Friends, this is a principle which is just as true today as it was then. When we are “self-sufficient” and think we have everything under control, God is unable to demonstrate His supernatural power. I, myself love to have things under control, it gives me a sense of security. However God is in the business of showing me how much I actually need Him, in every part of my life. So He knocks my feet, my security out of under me, to show how false that is. Sometimes those lessons are really painful.

Now as we read this chapter we have two things contrasted. Paul’s weakness and all his troubles, on the one hand and the brilliant blessing of the perfect gospel on the other. The two should not be confused. In the middle we have a key statement which we should not miss (v13). It is Paul’s faith which gives him the right to speak with absolute confidence of the amazing work of Jesus on the cross and being raised from the dead.

Paul will not allow the Corinthians to disparage the gospel because of all the troubles he has had and his apparent weakness. Therefore (vs 16) he is determined not to lose heart but to continue his ministry to them even though there are those who oppose him.

His summary at the close of the chapter (4:16-18), is perhaps the most revealing as to how he is feeling. This sentiment, I am sure resonates among all of our readers. We are all conscious of the wasting away of age and infirmity, but the clarion call is that we should not be measured and we should not measure ourselves by that. The reality is, if you are walking with Christ, that the inward spiritual, real you is being strengthened every day and will be that part of us which will one day experience the full joy of being in the presence of God Himself and the Lamb that was slain.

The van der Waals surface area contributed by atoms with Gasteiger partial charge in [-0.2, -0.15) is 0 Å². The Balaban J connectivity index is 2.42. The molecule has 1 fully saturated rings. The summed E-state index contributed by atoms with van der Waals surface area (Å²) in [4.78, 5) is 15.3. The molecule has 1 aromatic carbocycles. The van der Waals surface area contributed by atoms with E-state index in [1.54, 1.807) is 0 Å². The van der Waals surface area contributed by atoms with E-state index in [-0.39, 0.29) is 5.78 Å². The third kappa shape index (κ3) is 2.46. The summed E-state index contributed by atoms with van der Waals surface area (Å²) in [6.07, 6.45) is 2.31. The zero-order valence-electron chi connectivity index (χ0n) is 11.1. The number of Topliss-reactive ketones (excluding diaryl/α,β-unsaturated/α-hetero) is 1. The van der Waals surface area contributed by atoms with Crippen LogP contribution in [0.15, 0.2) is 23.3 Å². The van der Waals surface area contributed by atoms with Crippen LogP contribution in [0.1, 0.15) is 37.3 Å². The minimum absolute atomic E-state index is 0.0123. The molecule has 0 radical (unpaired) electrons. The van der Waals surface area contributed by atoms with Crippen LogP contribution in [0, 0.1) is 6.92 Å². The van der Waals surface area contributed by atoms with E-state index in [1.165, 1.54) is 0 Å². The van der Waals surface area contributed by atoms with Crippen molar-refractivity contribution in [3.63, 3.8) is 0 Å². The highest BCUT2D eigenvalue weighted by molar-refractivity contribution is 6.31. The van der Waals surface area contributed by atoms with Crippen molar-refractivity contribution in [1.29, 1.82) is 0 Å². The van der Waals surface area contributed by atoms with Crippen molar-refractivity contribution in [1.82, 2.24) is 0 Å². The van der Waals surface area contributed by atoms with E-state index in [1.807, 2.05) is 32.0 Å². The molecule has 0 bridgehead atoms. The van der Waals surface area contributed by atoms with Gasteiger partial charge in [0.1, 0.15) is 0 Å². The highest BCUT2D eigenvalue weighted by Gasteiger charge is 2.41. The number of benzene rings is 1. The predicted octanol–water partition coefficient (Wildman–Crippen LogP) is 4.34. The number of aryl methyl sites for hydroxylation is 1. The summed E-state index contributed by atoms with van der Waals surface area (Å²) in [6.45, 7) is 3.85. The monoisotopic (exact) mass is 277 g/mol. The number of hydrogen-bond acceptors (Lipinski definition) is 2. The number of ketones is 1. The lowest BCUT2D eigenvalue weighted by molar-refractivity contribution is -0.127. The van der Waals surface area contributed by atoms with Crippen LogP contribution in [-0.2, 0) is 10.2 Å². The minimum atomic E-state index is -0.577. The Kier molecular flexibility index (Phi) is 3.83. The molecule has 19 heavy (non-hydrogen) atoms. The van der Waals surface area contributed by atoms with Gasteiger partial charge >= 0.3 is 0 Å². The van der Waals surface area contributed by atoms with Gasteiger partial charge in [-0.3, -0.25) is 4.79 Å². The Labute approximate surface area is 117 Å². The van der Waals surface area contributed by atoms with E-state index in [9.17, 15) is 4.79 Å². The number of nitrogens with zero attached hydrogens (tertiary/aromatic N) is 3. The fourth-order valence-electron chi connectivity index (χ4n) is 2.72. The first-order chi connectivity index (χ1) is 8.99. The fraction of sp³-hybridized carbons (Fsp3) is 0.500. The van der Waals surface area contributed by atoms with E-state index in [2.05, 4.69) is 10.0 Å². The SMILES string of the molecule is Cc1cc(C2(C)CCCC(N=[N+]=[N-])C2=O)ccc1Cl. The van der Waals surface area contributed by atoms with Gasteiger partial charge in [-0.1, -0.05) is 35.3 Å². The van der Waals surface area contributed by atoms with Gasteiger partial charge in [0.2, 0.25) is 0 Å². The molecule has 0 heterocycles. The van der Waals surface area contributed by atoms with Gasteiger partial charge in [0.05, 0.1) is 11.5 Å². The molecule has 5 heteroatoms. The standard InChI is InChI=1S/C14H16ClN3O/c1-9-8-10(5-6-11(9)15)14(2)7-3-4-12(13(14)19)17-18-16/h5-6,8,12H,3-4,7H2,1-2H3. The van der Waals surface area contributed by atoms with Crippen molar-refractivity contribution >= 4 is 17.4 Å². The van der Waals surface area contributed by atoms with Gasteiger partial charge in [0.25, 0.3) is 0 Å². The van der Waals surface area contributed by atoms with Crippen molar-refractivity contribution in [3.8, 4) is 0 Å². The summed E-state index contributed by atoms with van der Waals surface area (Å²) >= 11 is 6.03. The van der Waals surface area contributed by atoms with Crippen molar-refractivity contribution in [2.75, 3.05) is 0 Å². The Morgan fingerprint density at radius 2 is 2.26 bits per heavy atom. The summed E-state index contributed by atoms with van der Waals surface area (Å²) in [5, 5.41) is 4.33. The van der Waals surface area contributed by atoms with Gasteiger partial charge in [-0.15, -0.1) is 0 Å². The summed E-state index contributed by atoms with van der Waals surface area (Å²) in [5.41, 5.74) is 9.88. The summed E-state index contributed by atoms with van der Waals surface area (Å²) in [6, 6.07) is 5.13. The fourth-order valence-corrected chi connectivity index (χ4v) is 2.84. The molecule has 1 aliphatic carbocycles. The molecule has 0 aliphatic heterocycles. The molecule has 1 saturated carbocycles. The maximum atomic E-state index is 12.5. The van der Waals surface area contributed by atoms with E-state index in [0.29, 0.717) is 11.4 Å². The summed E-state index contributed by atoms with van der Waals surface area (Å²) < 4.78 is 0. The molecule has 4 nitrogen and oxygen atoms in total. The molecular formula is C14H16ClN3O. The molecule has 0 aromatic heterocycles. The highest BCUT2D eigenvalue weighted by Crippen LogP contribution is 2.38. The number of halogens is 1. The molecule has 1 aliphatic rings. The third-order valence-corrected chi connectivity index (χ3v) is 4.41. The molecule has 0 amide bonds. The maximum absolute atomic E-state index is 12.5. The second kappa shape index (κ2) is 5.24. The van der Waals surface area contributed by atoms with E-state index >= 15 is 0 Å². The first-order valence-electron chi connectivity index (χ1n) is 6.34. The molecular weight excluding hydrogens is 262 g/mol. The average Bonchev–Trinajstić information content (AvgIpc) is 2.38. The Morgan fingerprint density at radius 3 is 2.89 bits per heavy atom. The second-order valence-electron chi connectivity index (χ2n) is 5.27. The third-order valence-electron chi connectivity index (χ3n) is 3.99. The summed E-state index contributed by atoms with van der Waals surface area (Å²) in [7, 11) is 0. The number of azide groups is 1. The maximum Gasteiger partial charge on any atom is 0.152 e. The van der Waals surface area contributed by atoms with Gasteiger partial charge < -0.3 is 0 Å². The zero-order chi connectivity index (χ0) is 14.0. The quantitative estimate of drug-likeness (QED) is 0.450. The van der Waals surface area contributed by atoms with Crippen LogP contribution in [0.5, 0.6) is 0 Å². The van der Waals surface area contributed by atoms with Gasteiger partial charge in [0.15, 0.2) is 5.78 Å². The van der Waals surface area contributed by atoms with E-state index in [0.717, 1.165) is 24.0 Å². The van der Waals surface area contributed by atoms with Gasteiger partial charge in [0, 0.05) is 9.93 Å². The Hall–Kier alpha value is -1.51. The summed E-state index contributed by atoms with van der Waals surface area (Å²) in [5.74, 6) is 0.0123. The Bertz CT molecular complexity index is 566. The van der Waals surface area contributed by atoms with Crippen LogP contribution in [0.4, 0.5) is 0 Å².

So I call on you all to heed 4 :19; “So we fix our eyes not on what is seen, but what is unseen. For what is seen is temporary, but what is unseen eternal” and not lose heart, no matter how difficult things may seem or become.

God bless till next week.

Paul reveals More.

“ You have been singing, ‘On that day you will see Him’. On that day as the curtain is drawn aside – you’ll see and understand the fulness of My grace – My Grace has been surrounding you and protecting you and even as you have said, ‘Your grace is sufficient for me’ – you have never really plumbed the full depth of what that means. But on that day it will all be revealed to you and even as all your cares and worries are shed the best part of all is that My Grace will be replaced by the fullness of My Presence – that is a promise from Me which you even now cannot fully appreciate – but relax now and receive My peace and grace and enjoy every moment I give you here in preparation of that great day.”

As we go on now into this letter to the Corinthians, in Ch 2 from vs 12, (till 3:18), we see Paul continuing the defence of his ministry, in the face of severe criticism and suggestions that he was not an authentic Apostle. After some personal notes as to his travel plans, he makes the first point. We see that in vs 17 where he reminds them that he did not come to them trying to make money out of preaching the gospel. This sort of gives one a picture of what was happening at the time when there were no written scriptures available yet. Nothing’s changed as we look at the world around us today, with many trying to and succeeding, may I say to get rich from peddling the gospel.